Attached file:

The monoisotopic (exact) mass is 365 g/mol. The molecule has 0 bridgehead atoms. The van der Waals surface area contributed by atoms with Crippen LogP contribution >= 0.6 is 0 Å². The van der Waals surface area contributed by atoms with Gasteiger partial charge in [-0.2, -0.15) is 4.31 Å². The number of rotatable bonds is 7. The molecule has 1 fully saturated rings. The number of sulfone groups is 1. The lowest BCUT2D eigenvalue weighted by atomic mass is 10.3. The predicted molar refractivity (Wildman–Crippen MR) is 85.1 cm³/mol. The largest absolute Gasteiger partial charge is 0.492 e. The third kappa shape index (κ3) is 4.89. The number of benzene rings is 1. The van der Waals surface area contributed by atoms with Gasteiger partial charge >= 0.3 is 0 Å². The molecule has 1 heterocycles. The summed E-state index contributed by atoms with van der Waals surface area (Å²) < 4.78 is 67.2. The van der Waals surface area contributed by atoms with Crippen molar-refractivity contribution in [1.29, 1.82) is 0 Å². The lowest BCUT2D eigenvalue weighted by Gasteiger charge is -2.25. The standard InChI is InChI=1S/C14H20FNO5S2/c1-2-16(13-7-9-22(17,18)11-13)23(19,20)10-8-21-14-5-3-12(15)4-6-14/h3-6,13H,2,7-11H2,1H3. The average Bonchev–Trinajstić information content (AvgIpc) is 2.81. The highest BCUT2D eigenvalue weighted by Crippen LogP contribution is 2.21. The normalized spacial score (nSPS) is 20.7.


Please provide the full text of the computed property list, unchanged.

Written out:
The monoisotopic (exact) mass is 365 g/mol. The molecule has 0 bridgehead atoms. The van der Waals surface area contributed by atoms with Crippen LogP contribution >= 0.6 is 0 Å². The van der Waals surface area contributed by atoms with Gasteiger partial charge in [-0.2, -0.15) is 4.31 Å². The number of rotatable bonds is 7. The molecule has 1 fully saturated rings. The number of sulfone groups is 1. The lowest BCUT2D eigenvalue weighted by atomic mass is 10.3. The predicted molar refractivity (Wildman–Crippen MR) is 85.1 cm³/mol. The largest absolute Gasteiger partial charge is 0.492 e. The third kappa shape index (κ3) is 4.89. The number of benzene rings is 1. The van der Waals surface area contributed by atoms with Gasteiger partial charge >= 0.3 is 0 Å². The molecule has 1 heterocycles. The summed E-state index contributed by atoms with van der Waals surface area (Å²) < 4.78 is 67.2. The van der Waals surface area contributed by atoms with Crippen molar-refractivity contribution in [1.29, 1.82) is 0 Å². The lowest BCUT2D eigenvalue weighted by Gasteiger charge is -2.25. The standard InChI is InChI=1S/C14H20FNO5S2/c1-2-16(13-7-9-22(17,18)11-13)23(19,20)10-8-21-14-5-3-12(15)4-6-14/h3-6,13H,2,7-11H2,1H3. The average Bonchev–Trinajstić information content (AvgIpc) is 2.81. The highest BCUT2D eigenvalue weighted by Crippen LogP contribution is 2.21. The normalized spacial score (nSPS) is 20.7.